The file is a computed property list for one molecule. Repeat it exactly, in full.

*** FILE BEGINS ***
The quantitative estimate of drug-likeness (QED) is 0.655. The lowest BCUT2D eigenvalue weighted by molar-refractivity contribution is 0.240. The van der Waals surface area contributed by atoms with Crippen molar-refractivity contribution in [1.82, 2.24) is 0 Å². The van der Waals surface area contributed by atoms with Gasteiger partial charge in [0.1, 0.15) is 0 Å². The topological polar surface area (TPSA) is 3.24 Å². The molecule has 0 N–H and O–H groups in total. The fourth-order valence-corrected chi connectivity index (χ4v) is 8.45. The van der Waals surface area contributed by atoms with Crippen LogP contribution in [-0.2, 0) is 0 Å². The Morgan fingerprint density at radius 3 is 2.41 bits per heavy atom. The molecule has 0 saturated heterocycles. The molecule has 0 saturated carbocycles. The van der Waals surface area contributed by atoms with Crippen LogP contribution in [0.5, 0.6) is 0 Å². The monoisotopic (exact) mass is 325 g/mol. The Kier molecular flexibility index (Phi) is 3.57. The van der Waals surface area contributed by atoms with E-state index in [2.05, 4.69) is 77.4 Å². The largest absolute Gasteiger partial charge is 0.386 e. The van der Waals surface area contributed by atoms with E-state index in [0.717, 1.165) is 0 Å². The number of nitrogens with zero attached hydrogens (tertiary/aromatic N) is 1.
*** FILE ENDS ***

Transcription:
The quantitative estimate of drug-likeness (QED) is 0.655. The lowest BCUT2D eigenvalue weighted by molar-refractivity contribution is 0.240. The van der Waals surface area contributed by atoms with Crippen molar-refractivity contribution in [1.82, 2.24) is 0 Å². The van der Waals surface area contributed by atoms with Gasteiger partial charge in [0.1, 0.15) is 0 Å². The topological polar surface area (TPSA) is 3.24 Å². The molecule has 0 N–H and O–H groups in total. The fourth-order valence-corrected chi connectivity index (χ4v) is 8.45. The van der Waals surface area contributed by atoms with Crippen LogP contribution in [-0.2, 0) is 0 Å². The Morgan fingerprint density at radius 3 is 2.41 bits per heavy atom. The molecule has 0 saturated heterocycles. The molecule has 0 saturated carbocycles. The van der Waals surface area contributed by atoms with Crippen LogP contribution in [0.5, 0.6) is 0 Å². The monoisotopic (exact) mass is 325 g/mol. The Kier molecular flexibility index (Phi) is 3.57. The van der Waals surface area contributed by atoms with E-state index in [2.05, 4.69) is 77.4 Å². The largest absolute Gasteiger partial charge is 0.386 e. The van der Waals surface area contributed by atoms with E-state index in [0.717, 1.165) is 0 Å². The number of nitrogens with zero attached hydrogens (tertiary/aromatic N) is 1.